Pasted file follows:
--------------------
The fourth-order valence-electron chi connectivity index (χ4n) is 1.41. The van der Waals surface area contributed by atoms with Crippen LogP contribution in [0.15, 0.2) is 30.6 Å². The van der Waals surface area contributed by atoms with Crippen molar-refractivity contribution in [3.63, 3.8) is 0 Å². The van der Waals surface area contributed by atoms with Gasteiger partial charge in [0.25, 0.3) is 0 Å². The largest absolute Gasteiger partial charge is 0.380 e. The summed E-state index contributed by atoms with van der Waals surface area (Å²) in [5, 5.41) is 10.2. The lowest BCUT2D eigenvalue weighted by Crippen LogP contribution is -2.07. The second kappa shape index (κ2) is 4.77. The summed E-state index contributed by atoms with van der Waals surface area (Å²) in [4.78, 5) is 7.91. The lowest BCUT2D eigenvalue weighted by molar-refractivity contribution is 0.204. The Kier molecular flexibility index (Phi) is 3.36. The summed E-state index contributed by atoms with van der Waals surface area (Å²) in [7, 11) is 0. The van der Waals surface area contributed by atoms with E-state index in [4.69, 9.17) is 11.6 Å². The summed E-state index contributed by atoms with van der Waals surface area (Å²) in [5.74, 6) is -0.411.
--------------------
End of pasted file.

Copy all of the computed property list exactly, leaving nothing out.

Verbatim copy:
The fourth-order valence-electron chi connectivity index (χ4n) is 1.41. The van der Waals surface area contributed by atoms with Crippen LogP contribution in [0.15, 0.2) is 30.6 Å². The van der Waals surface area contributed by atoms with Crippen molar-refractivity contribution in [3.63, 3.8) is 0 Å². The van der Waals surface area contributed by atoms with Gasteiger partial charge in [0.25, 0.3) is 0 Å². The largest absolute Gasteiger partial charge is 0.380 e. The summed E-state index contributed by atoms with van der Waals surface area (Å²) in [5, 5.41) is 10.2. The lowest BCUT2D eigenvalue weighted by Crippen LogP contribution is -2.07. The second kappa shape index (κ2) is 4.77. The summed E-state index contributed by atoms with van der Waals surface area (Å²) in [4.78, 5) is 7.91. The lowest BCUT2D eigenvalue weighted by molar-refractivity contribution is 0.204. The Kier molecular flexibility index (Phi) is 3.36. The summed E-state index contributed by atoms with van der Waals surface area (Å²) in [7, 11) is 0. The van der Waals surface area contributed by atoms with E-state index in [4.69, 9.17) is 11.6 Å². The summed E-state index contributed by atoms with van der Waals surface area (Å²) in [5.74, 6) is -0.411.